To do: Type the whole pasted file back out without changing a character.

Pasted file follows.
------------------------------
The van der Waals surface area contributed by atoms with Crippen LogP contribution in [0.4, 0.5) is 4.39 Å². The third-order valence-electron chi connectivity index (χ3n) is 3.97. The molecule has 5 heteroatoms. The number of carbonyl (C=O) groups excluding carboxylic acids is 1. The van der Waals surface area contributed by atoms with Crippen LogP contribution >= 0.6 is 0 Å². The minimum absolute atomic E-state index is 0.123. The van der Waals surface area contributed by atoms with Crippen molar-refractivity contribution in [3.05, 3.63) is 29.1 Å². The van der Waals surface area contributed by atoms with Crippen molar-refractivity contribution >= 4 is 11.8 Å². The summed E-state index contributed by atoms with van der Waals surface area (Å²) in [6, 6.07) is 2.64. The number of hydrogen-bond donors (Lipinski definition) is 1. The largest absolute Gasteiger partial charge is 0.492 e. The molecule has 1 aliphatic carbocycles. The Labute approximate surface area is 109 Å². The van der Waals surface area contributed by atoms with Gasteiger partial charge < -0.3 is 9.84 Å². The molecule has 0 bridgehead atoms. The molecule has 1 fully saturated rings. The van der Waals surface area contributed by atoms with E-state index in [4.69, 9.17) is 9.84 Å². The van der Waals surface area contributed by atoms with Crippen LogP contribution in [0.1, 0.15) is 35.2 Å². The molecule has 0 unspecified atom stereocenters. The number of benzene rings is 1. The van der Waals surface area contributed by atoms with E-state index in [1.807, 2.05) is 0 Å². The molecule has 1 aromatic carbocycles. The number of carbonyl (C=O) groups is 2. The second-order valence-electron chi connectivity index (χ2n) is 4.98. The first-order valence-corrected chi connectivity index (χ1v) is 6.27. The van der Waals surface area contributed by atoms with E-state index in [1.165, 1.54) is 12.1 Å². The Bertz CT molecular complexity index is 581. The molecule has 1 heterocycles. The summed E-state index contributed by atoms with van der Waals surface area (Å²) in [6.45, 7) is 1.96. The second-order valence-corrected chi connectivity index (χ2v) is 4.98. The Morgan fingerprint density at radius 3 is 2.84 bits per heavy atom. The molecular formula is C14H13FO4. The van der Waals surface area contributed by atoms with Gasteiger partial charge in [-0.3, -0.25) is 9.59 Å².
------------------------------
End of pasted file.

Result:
The van der Waals surface area contributed by atoms with Crippen LogP contribution in [0.4, 0.5) is 4.39 Å². The third-order valence-electron chi connectivity index (χ3n) is 3.97. The molecule has 5 heteroatoms. The number of carbonyl (C=O) groups excluding carboxylic acids is 1. The van der Waals surface area contributed by atoms with Crippen LogP contribution >= 0.6 is 0 Å². The minimum absolute atomic E-state index is 0.123. The van der Waals surface area contributed by atoms with Crippen molar-refractivity contribution in [3.05, 3.63) is 29.1 Å². The van der Waals surface area contributed by atoms with Crippen molar-refractivity contribution >= 4 is 11.8 Å². The summed E-state index contributed by atoms with van der Waals surface area (Å²) in [6, 6.07) is 2.64. The number of hydrogen-bond donors (Lipinski definition) is 1. The largest absolute Gasteiger partial charge is 0.492 e. The molecule has 1 aliphatic carbocycles. The Labute approximate surface area is 109 Å². The van der Waals surface area contributed by atoms with Gasteiger partial charge < -0.3 is 9.84 Å². The molecule has 0 bridgehead atoms. The molecule has 1 fully saturated rings. The van der Waals surface area contributed by atoms with E-state index in [4.69, 9.17) is 9.84 Å². The van der Waals surface area contributed by atoms with Crippen LogP contribution in [0.1, 0.15) is 35.2 Å². The molecule has 0 unspecified atom stereocenters. The number of benzene rings is 1. The van der Waals surface area contributed by atoms with E-state index in [1.807, 2.05) is 0 Å². The molecule has 1 aromatic carbocycles. The number of carbonyl (C=O) groups is 2. The second-order valence-electron chi connectivity index (χ2n) is 4.98. The first-order valence-corrected chi connectivity index (χ1v) is 6.27. The van der Waals surface area contributed by atoms with E-state index in [1.165, 1.54) is 12.1 Å². The Bertz CT molecular complexity index is 581. The molecule has 1 heterocycles. The summed E-state index contributed by atoms with van der Waals surface area (Å²) in [6.45, 7) is 1.96. The second-order valence-corrected chi connectivity index (χ2v) is 4.98. The Morgan fingerprint density at radius 3 is 2.84 bits per heavy atom. The molecular formula is C14H13FO4. The van der Waals surface area contributed by atoms with Gasteiger partial charge in [-0.3, -0.25) is 9.59 Å².